Showing posts with label Miners. Show all posts
Showing posts with label Miners. Show all posts

Could Paraguay's Bitcoin mining be harmful to the country's energy needs?

Bitcoin is notable for something other than initiating a revolution to decentralize monetary systems. Because of its proclivity for excessive power consumption, it is frequently referred to as a "dirty" investment. The authorities had already shut down the former bitcoin mining hubs in China owing to environmental concerns in May. Miners have scrambled to find more hospitable sites to set up shop, frequently resorting to unconventional tactics to meet their ESG objectives.

Until now, more powerful powers such as the United States and Russia have dominated the roost. However, a number of smaller and less expected crypto mining centres have sprung up throughout the world, Paraguay, a South American country, is one of them. According to recent reports, mining companies are becoming more interested in starting operations in the country. It's primarily due to the government's open-door policy.

For example, China's Future Fintech, which was invited to Paraguay by the country's Minister of Social Development, recently revealed plans to create a cryptocurrency mining farm. Shanchun Huang, the company's CEO, stated

"...because to its advantageous business policies and cheap energy rates, cryptocurrency mining operations in Paraguay have increased significantly in 2021." Because Paraguay has enormous hydroelectric power resources, bitcoin mining in the country might be fueled by environmentally beneficial pure hydroelectric electricity."

Invitations to use the country's underutilized hydropower have apparently been issued to a number of other businesses as well. Juanjo Bentez Rickmann, the CEO of Bitcoin mining startup Digital Assets, claimed in July that at least eight Chinese economic entities were interested in investing in the country. He also stated that one of these organizations has started the procedure, with the goal of installing 90,000 miners in the coming months.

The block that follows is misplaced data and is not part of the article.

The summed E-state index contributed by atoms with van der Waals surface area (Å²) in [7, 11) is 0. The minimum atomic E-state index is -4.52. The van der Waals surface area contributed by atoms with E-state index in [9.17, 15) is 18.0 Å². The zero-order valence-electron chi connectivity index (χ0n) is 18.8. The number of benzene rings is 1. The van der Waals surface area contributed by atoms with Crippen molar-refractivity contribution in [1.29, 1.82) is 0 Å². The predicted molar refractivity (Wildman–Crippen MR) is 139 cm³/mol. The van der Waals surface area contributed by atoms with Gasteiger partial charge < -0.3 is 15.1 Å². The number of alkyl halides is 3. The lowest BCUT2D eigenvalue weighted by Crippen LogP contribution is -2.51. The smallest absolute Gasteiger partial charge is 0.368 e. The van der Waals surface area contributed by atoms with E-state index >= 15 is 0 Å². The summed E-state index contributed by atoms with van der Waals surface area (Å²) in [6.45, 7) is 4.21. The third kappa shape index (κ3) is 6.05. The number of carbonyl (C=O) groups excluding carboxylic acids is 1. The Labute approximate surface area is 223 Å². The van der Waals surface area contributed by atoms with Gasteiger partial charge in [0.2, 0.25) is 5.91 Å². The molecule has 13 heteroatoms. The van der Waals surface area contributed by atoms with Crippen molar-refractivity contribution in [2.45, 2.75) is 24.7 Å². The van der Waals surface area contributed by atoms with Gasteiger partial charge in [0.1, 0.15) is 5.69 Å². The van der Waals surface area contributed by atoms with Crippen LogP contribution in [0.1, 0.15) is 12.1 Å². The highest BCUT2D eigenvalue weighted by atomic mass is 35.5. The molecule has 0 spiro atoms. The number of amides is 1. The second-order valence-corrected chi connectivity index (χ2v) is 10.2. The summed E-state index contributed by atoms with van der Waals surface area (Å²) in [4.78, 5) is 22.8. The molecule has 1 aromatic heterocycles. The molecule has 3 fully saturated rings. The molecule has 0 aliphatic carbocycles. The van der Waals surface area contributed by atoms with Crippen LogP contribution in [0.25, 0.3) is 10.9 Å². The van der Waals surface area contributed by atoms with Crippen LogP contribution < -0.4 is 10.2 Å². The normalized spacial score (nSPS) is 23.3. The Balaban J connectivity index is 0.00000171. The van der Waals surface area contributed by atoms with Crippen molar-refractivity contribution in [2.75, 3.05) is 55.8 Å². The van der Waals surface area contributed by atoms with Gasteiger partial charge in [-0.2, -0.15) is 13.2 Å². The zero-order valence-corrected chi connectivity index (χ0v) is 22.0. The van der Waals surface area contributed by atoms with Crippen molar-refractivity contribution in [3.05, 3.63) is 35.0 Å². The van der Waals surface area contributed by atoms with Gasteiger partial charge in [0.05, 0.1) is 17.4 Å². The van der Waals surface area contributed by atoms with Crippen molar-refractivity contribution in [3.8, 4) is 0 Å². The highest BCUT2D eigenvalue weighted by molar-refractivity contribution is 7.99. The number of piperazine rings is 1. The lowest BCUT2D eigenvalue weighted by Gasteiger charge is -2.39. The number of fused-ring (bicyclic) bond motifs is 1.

Paraguay is climbing the ranks.

Paraguay presently produces 0.29 percent of worldwide Bitcoin mining capacity and is up against fierce competition from not just its neighbors, but also superpowers such as the United States and Russia. So far, the Russian government has kept its mining operations under wraps. States in the United States, on the other hand, have been eager to welcome miners. Both nations have used innovative methods to attain this goal while being carbon neutral, such as powering their activities with industrial runoff or flare gas. 

Kazakhstan, on the other hand, has been suffering from a severe energy deficit as a result of cryptocurrency mining's fast growth.

Others trying to reach their ESG targets are turning their backs on miners, while those with a plentiful supply of clean energy are leaping to seize the market. The Nordic area, among other countries, has long been suggested as a prospective mining site because to its frigid climate. Swedish financial authorities, on the other hand, are attempting to imitate China's mining prohibition. They're thinking about it so they can put their renewable energy to better use in other businesses while also emphasizing the downside of 'clean' crypto mining.


Crypto mining is expected to bring these benefits to Laos.

Laos, with its hydropower potential and low electricity rates, is one of the most cheap places in Asia (excluding China) to mine Bitcoin. Furthermore, the landlocked country, which has a population of 7,416,475 people, appears to be aware of this. Investors and governments, on the other hand, may question if this is a feasible aim.

Countless billions and trillions

Laos appears to be realizing the potential for benefits in the crypto industry by allowing six firms to mine and sell bitcoin on a trial basis. The government wants to generate 2,000 billion kip [LAK] or two trillion LAK [approximately $192,971,600 at press time], according to local news outlets.

"Minister of Finance Bounchom Ubonpaseuth informed the National Assembly's 9th legislature on Monday that this new revenue stream will contribute to the 28,963 billion kip in total domestic revenue predicted for 2022."

According to the study,

"The government would be able to spend more on important programs thanks to a predicted increase in revenue of 3,754 billion kip (compared to 2021), including 2,000 billion kip received from Bitcoin mining."

But the most important question is if this is a goal that can be achieved. According to Arcane Research, Bitcoin miners have earned $13.6 billion so far in 2021. The Cambridge Bitcoin Electricity Index, on the other hand, indicated that in August 2021, America controlled 35.40 percent of the average monthly hash rate share, while Laos' participation was minuscule.